Don't Be Too Trusting Of Your Tax Software
I have been grinding over the pretty big chunk of money that I needed to send to the IRS and the Idaho Tax Commission--and wondering, "What did I do wrong?" I made less money than last year--and yet I owed a disturbing amount of money.
I read through the final printed tax forms to see if they made sense. I noticed that I had a truly astonishing amount of interest and dividend income from Charles Schwab--so much so that I decided to pull out of the printed form, instead of relying on the data that TurboTax downloaded from Schwab. And sure enough: it appears that TurboTax downloaded my 2009 Form 1099-DIV and Form 1099-INT without removing the 2008 data (which was quite a bit higher). The net result was a huge chunk more interest and dividend income than I really earned.
I'm writing checks for about $3000 less because I verified the data before mailing. Be careful--and remember that you don't have to be Timothy Geithner to have TurboTax mess up your taxes. (Of course, not being Timothy Geithner, you will notice that it had me paying too much, not too little.)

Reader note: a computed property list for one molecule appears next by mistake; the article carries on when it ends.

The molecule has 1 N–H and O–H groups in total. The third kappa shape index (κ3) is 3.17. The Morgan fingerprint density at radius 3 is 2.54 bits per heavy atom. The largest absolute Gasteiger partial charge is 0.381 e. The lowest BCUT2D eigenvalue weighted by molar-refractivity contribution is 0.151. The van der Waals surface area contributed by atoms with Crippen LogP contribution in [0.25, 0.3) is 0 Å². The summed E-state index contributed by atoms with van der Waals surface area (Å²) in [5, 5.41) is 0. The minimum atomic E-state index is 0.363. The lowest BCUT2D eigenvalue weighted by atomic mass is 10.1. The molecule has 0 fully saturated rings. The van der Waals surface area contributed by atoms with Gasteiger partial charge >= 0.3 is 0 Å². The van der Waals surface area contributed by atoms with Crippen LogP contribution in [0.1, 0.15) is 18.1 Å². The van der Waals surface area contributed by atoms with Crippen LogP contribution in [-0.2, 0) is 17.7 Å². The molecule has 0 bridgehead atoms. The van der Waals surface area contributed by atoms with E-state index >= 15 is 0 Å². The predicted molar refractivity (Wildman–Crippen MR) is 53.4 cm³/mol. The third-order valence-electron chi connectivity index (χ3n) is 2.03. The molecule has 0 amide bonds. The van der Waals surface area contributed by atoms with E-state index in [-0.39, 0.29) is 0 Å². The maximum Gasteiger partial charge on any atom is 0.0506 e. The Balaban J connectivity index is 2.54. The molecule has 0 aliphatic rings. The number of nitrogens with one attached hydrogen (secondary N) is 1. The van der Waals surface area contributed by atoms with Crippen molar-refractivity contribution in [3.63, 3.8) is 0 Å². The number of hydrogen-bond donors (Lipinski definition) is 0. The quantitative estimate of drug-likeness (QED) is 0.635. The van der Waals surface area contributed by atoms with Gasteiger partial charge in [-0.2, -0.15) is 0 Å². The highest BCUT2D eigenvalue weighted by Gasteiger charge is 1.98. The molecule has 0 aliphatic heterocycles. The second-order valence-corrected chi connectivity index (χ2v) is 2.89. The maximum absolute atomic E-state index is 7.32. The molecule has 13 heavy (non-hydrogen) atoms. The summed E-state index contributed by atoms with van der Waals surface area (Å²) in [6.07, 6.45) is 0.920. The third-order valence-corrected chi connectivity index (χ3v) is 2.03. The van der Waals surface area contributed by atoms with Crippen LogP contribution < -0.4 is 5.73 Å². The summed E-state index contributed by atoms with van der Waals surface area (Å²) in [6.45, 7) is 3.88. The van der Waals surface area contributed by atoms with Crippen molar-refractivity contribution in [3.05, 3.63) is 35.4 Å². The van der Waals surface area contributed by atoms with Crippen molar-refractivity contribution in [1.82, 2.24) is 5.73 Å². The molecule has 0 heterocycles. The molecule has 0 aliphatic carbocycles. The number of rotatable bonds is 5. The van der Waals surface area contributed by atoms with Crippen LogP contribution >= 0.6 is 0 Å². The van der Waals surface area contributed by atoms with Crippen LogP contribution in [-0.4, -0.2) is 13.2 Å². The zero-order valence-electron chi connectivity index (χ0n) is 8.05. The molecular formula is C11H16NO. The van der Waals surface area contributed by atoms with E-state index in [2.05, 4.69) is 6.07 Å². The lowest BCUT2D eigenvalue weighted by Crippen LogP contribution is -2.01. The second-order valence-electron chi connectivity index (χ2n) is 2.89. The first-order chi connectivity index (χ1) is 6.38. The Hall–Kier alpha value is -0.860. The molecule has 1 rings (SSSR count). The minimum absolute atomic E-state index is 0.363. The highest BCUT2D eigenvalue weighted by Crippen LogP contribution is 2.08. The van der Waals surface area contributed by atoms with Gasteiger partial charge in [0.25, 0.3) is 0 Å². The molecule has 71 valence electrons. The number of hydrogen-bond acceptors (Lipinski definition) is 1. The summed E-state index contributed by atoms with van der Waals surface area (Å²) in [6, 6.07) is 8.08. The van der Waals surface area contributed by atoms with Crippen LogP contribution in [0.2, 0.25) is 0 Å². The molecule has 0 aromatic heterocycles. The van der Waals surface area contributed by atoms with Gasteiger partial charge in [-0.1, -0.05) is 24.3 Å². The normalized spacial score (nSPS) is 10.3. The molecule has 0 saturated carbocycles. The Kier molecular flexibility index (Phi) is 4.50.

Glad to "meet" you. I linked from TOTWTYTR, and just had to comment on this post.ReplyDelete
Hoo-wee. I, too, will no longer use tax software. IRS online has excellent instructions, and even a "sample" form with the page numbers for each line. I found 2 deductions that my tax software missed last year, and the whole process went much faster.
I had a similar experience with the "pros" at H&R block. The dood didn't listen to what I told him. Pah.
I think at a certain income level one should use a CPA or Enrolled Agent. The dialogue between taxpayer and tax preparer is what one pays for and one gets. This is not possible with software and most taxpayers are too busy with their own lives to be tax experts.ReplyDelete
I've noticed TurboTax miss a couple of things this year as well. It just doesn't seem as solid as in the past.ReplyDelete